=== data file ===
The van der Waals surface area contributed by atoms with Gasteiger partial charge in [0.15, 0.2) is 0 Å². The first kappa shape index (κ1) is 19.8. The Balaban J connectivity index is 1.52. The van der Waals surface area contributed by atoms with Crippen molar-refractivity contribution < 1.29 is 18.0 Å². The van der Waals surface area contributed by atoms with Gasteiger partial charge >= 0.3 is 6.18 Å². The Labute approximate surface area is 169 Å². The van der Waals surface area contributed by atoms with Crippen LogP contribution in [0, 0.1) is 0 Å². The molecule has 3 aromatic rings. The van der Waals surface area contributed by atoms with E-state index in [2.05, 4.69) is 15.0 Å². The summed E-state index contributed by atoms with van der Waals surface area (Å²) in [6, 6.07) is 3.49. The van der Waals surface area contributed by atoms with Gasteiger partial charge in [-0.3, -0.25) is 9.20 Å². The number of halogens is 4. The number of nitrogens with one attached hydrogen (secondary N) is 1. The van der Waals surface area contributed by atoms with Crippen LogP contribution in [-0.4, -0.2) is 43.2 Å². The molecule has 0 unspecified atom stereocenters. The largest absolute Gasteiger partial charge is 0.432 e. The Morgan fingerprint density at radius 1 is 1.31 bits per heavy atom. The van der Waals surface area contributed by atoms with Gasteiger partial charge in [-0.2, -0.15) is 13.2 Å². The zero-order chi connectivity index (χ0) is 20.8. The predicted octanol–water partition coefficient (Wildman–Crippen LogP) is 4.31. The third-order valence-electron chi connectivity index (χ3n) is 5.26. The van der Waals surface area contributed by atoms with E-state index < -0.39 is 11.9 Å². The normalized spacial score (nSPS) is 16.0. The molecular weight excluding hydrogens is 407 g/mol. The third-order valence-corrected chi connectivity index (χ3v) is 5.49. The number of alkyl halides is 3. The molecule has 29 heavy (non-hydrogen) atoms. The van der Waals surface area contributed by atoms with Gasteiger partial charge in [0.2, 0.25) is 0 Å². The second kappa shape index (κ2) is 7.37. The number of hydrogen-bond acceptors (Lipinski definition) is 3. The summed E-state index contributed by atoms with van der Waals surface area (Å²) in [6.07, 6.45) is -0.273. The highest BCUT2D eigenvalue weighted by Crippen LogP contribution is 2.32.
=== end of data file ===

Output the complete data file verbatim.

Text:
The van der Waals surface area contributed by atoms with Gasteiger partial charge in [0.15, 0.2) is 0 Å². The first kappa shape index (κ1) is 19.8. The Balaban J connectivity index is 1.52. The van der Waals surface area contributed by atoms with Crippen molar-refractivity contribution < 1.29 is 18.0 Å². The van der Waals surface area contributed by atoms with Gasteiger partial charge >= 0.3 is 6.18 Å². The Labute approximate surface area is 169 Å². The van der Waals surface area contributed by atoms with Crippen LogP contribution in [0, 0.1) is 0 Å². The molecule has 3 aromatic rings. The van der Waals surface area contributed by atoms with E-state index in [2.05, 4.69) is 15.0 Å². The summed E-state index contributed by atoms with van der Waals surface area (Å²) in [6, 6.07) is 3.49. The van der Waals surface area contributed by atoms with Gasteiger partial charge in [-0.3, -0.25) is 9.20 Å². The number of halogens is 4. The number of nitrogens with one attached hydrogen (secondary N) is 1. The van der Waals surface area contributed by atoms with Crippen LogP contribution in [-0.4, -0.2) is 43.2 Å². The molecule has 0 unspecified atom stereocenters. The largest absolute Gasteiger partial charge is 0.432 e. The Morgan fingerprint density at radius 1 is 1.31 bits per heavy atom. The van der Waals surface area contributed by atoms with Gasteiger partial charge in [-0.2, -0.15) is 13.2 Å². The zero-order chi connectivity index (χ0) is 20.8. The predicted octanol–water partition coefficient (Wildman–Crippen LogP) is 4.31. The third-order valence-electron chi connectivity index (χ3n) is 5.26. The van der Waals surface area contributed by atoms with E-state index < -0.39 is 11.9 Å². The normalized spacial score (nSPS) is 16.0. The molecular weight excluding hydrogens is 407 g/mol. The third-order valence-corrected chi connectivity index (χ3v) is 5.49. The number of alkyl halides is 3. The molecule has 29 heavy (non-hydrogen) atoms. The van der Waals surface area contributed by atoms with Gasteiger partial charge in [0.2, 0.25) is 0 Å². The second kappa shape index (κ2) is 7.37. The number of hydrogen-bond acceptors (Lipinski definition) is 3. The summed E-state index contributed by atoms with van der Waals surface area (Å²) in [6.07, 6.45) is -0.273. The highest BCUT2D eigenvalue weighted by Crippen LogP contribution is 2.32.